Remittances from expats are a in fact a mixed blessing. They do indeed help bolster the economy from the outside, as the article suggests. But it also contributes to significant inflation in the country. All the capital inflow eventually contributes to a raise in prices, to the detriment of the local population which often struggles to keep up with the increased cost of living. Especially as local salaries are not updated frequently enough to reflect this inflationary effect. The article is wrong, for example, in saying that people don't 'blink an eye' to real estate prices matching Manhattan's. These prices are affordable to the country's many expats, but their end result is a local population being increasingly pushed out of the city center to the outskirts. The people that make up the latter group do indeed 'blink an eye' and much more. But the problem is that they are rarely listened to, let alone accounted for, by macroeconomists.

    July 22, 2010 at 2:24 am |
  4. Georges Fadel

    is this the only picture you could really find on downtown beirut ???
    its very obvious you have never set foot in lebanon.
    you speak of 10.000$ per square meter, why dont you show the picture of that building or of that area ?

    July 22, 2010 at 7:48 am |
  5. talal abboud

    In Lebanon just like most places around the world no more middle class,you are either rich or poor,it is a very contradicting society where some people have no money to eat and others blowing $5000 on a saturday night in a club.Political stability is the barometer of the economy,this country needs real peace and for this to happen Lebanon is to be left alone away from political interference and presuures from various influential countries in the region and abroad.There is a common say in Lebanon "give us peace and you will see an astonishing Lebanon".People from all sects can live peacefully together but for this to happen,we say "hands off lebanon,everybody"..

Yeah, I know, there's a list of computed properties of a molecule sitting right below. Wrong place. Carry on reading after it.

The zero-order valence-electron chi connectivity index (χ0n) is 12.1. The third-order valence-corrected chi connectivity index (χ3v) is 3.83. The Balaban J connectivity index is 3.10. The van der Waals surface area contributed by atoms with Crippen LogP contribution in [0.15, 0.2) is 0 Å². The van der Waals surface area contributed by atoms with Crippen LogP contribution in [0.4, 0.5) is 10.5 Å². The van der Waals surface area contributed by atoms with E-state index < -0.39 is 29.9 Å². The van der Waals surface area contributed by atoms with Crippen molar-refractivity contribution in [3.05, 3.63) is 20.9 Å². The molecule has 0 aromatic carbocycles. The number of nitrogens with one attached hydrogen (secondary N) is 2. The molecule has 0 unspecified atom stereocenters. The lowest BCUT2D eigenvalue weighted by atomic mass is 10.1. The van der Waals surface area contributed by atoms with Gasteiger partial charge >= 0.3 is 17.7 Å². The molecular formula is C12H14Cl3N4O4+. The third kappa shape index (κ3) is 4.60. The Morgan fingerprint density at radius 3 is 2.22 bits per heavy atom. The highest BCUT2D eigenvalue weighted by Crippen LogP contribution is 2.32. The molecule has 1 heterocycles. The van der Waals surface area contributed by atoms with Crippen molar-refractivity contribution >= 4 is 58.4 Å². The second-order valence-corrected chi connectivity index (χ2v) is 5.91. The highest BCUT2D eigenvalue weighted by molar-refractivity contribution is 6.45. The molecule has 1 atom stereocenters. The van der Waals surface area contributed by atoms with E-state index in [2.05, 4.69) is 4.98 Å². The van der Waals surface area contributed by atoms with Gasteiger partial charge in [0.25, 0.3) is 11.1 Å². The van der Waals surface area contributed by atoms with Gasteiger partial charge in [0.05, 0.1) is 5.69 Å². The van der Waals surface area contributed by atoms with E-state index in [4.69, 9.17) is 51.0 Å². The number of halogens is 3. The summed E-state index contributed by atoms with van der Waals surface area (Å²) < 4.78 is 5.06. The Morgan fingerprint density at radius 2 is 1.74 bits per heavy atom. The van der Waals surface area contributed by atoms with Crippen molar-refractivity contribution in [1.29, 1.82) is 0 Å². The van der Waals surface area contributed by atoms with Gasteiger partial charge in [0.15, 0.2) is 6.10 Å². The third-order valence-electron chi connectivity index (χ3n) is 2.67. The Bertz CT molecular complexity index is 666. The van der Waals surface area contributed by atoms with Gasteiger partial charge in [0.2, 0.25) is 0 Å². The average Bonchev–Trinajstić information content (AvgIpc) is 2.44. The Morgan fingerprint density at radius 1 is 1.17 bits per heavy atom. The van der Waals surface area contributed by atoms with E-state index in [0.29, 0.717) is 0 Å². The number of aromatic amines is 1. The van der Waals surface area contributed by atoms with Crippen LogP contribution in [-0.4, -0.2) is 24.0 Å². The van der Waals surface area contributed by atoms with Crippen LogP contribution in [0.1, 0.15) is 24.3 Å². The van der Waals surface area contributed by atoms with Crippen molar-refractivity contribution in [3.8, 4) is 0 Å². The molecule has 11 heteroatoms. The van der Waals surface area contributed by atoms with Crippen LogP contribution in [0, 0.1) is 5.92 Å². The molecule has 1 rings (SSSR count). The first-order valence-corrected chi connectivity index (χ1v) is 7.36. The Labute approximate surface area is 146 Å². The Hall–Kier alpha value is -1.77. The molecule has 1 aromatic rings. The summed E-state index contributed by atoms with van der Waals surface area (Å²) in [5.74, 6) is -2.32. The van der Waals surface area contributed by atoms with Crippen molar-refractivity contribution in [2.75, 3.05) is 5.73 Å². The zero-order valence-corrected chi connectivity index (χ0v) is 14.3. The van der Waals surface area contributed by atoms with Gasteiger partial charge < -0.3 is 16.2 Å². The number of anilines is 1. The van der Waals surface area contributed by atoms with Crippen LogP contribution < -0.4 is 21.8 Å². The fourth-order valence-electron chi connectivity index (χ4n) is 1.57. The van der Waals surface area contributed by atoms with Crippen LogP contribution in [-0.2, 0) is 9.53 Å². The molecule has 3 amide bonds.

July 22, 2010 at 8:12 am |
  6. maryna kazakova

    good news for lebanon and the peoples who i admire a lot ,,,,i was here for 2 months and i cannot remember how many times i was closer to callopse in the car next to a friend coz of these crazy drivers carrying kids and family trying to even over take the car in front of them on the fast lane towards the curb ,, i never seen stuff like that in all my travelling experience ,, and im amazing about these gipsy uncleaned little kids running and climbing my car asking for money selling some crap ,,, and the police standing busy speaking on his mobile phone ,, or smoking a cigarette ,, what kind of country is that if they have a base of living,,, its expensive i agree but what for ,, so you spend a 400$ in a flushy restaurant and when u go back on the road you be parying to come back home safe ,, and you digeste the food faster then ever coz of all this risky movement you have to make driving a car ,, i think its easy to take the space shuttle to moon then drive in lebanon ,,,, well enough said realy i just wish one day they relize what they doing to there country and them future ,, the rubbish i better not comment on ,, i was wishing i had an extra money just to buy some extra bins and trash buckets to put in every corner ,,coz you bearly find one ,,, may god forgive you the way you treating this lovely peice of land ,,, ,,,,,one exemple in my country say ,,, if you not clean in your own house its sure you not clean outside it ,,